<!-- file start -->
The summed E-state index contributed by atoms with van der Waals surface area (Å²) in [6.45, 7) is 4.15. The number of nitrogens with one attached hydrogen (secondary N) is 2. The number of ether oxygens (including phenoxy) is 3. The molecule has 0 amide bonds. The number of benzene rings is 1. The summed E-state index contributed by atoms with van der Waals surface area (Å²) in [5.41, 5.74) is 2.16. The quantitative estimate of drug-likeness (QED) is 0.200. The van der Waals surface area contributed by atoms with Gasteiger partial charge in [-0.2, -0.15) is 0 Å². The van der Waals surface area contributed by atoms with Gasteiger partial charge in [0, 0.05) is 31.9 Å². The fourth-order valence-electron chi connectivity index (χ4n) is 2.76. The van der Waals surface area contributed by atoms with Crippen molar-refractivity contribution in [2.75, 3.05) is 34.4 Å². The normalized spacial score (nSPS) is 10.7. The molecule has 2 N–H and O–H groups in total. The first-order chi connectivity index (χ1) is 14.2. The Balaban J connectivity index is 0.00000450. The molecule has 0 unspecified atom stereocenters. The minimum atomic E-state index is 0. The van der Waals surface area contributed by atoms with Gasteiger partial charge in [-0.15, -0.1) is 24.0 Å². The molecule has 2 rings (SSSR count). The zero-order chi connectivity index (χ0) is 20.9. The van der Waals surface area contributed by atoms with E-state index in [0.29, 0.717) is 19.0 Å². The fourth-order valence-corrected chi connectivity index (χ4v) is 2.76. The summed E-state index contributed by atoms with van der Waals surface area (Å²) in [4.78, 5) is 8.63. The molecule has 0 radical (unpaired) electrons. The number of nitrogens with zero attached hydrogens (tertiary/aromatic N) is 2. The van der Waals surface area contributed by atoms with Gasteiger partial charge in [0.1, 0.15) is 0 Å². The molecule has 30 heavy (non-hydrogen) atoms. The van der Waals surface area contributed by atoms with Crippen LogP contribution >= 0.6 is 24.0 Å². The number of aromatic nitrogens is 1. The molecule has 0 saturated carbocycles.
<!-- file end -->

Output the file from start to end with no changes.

The summed E-state index contributed by atoms with van der Waals surface area (Å²) in [6.45, 7) is 4.15. The number of nitrogens with one attached hydrogen (secondary N) is 2. The number of ether oxygens (including phenoxy) is 3. The molecule has 0 amide bonds. The number of benzene rings is 1. The summed E-state index contributed by atoms with van der Waals surface area (Å²) in [5.41, 5.74) is 2.16. The quantitative estimate of drug-likeness (QED) is 0.200. The van der Waals surface area contributed by atoms with Gasteiger partial charge in [-0.2, -0.15) is 0 Å². The van der Waals surface area contributed by atoms with Gasteiger partial charge in [0, 0.05) is 31.9 Å². The fourth-order valence-electron chi connectivity index (χ4n) is 2.76. The van der Waals surface area contributed by atoms with Crippen molar-refractivity contribution in [2.75, 3.05) is 34.4 Å². The normalized spacial score (nSPS) is 10.7. The molecule has 2 N–H and O–H groups in total. The first-order chi connectivity index (χ1) is 14.2. The Balaban J connectivity index is 0.00000450. The molecule has 0 unspecified atom stereocenters. The minimum atomic E-state index is 0. The van der Waals surface area contributed by atoms with Gasteiger partial charge in [-0.15, -0.1) is 24.0 Å². The molecule has 2 rings (SSSR count). The zero-order chi connectivity index (χ0) is 20.9. The van der Waals surface area contributed by atoms with E-state index in [0.29, 0.717) is 19.0 Å². The fourth-order valence-corrected chi connectivity index (χ4v) is 2.76. The summed E-state index contributed by atoms with van der Waals surface area (Å²) in [4.78, 5) is 8.63. The molecule has 0 radical (unpaired) electrons. The number of nitrogens with zero attached hydrogens (tertiary/aromatic N) is 2. The van der Waals surface area contributed by atoms with Gasteiger partial charge in [0.1, 0.15) is 0 Å². The molecule has 30 heavy (non-hydrogen) atoms. The van der Waals surface area contributed by atoms with Crippen LogP contribution >= 0.6 is 24.0 Å². The number of aromatic nitrogens is 1. The molecule has 0 saturated carbocycles.